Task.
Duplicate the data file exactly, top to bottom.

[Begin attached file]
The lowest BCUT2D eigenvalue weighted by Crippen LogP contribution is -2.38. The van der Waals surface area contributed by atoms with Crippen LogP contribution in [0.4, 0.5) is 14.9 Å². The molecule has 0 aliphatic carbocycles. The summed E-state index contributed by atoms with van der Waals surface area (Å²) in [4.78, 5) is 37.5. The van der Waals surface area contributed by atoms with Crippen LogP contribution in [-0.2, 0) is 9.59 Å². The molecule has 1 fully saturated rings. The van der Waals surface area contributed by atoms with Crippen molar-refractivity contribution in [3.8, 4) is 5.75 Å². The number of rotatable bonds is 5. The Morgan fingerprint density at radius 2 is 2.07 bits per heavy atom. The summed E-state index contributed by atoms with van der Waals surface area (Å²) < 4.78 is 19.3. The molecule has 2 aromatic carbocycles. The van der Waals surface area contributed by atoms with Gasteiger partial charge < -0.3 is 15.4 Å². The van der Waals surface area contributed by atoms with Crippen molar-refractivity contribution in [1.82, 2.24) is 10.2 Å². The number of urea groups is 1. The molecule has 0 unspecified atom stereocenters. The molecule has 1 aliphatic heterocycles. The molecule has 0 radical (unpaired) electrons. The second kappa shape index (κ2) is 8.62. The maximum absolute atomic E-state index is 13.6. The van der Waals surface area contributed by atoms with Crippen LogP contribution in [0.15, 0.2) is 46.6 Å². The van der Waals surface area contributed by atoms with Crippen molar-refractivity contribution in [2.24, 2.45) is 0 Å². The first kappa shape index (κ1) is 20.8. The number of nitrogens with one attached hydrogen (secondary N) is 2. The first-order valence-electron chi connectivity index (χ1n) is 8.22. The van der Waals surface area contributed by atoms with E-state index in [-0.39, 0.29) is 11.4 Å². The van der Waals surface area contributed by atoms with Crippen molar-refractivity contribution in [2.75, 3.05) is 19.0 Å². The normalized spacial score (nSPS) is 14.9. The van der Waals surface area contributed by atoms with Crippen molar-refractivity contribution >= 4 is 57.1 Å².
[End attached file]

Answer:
The lowest BCUT2D eigenvalue weighted by Crippen LogP contribution is -2.38. The van der Waals surface area contributed by atoms with Crippen LogP contribution in [0.4, 0.5) is 14.9 Å². The molecule has 0 aliphatic carbocycles. The summed E-state index contributed by atoms with van der Waals surface area (Å²) in [4.78, 5) is 37.5. The van der Waals surface area contributed by atoms with Crippen LogP contribution in [-0.2, 0) is 9.59 Å². The molecule has 1 fully saturated rings. The van der Waals surface area contributed by atoms with Crippen molar-refractivity contribution in [3.8, 4) is 5.75 Å². The number of rotatable bonds is 5. The Morgan fingerprint density at radius 2 is 2.07 bits per heavy atom. The summed E-state index contributed by atoms with van der Waals surface area (Å²) < 4.78 is 19.3. The molecule has 2 aromatic carbocycles. The van der Waals surface area contributed by atoms with Gasteiger partial charge < -0.3 is 15.4 Å². The van der Waals surface area contributed by atoms with Crippen molar-refractivity contribution in [1.82, 2.24) is 10.2 Å². The number of urea groups is 1. The molecule has 0 unspecified atom stereocenters. The molecule has 1 aliphatic heterocycles. The molecule has 0 radical (unpaired) electrons. The second kappa shape index (κ2) is 8.62. The maximum absolute atomic E-state index is 13.6. The van der Waals surface area contributed by atoms with Crippen LogP contribution in [0.15, 0.2) is 46.6 Å². The van der Waals surface area contributed by atoms with Crippen molar-refractivity contribution in [2.24, 2.45) is 0 Å². The first kappa shape index (κ1) is 20.8. The number of nitrogens with one attached hydrogen (secondary N) is 2. The first-order valence-electron chi connectivity index (χ1n) is 8.22. The van der Waals surface area contributed by atoms with E-state index in [-0.39, 0.29) is 11.4 Å². The van der Waals surface area contributed by atoms with Crippen molar-refractivity contribution in [2.75, 3.05) is 19.0 Å². The normalized spacial score (nSPS) is 14.9. The van der Waals surface area contributed by atoms with Crippen molar-refractivity contribution >= 4 is 57.1 Å².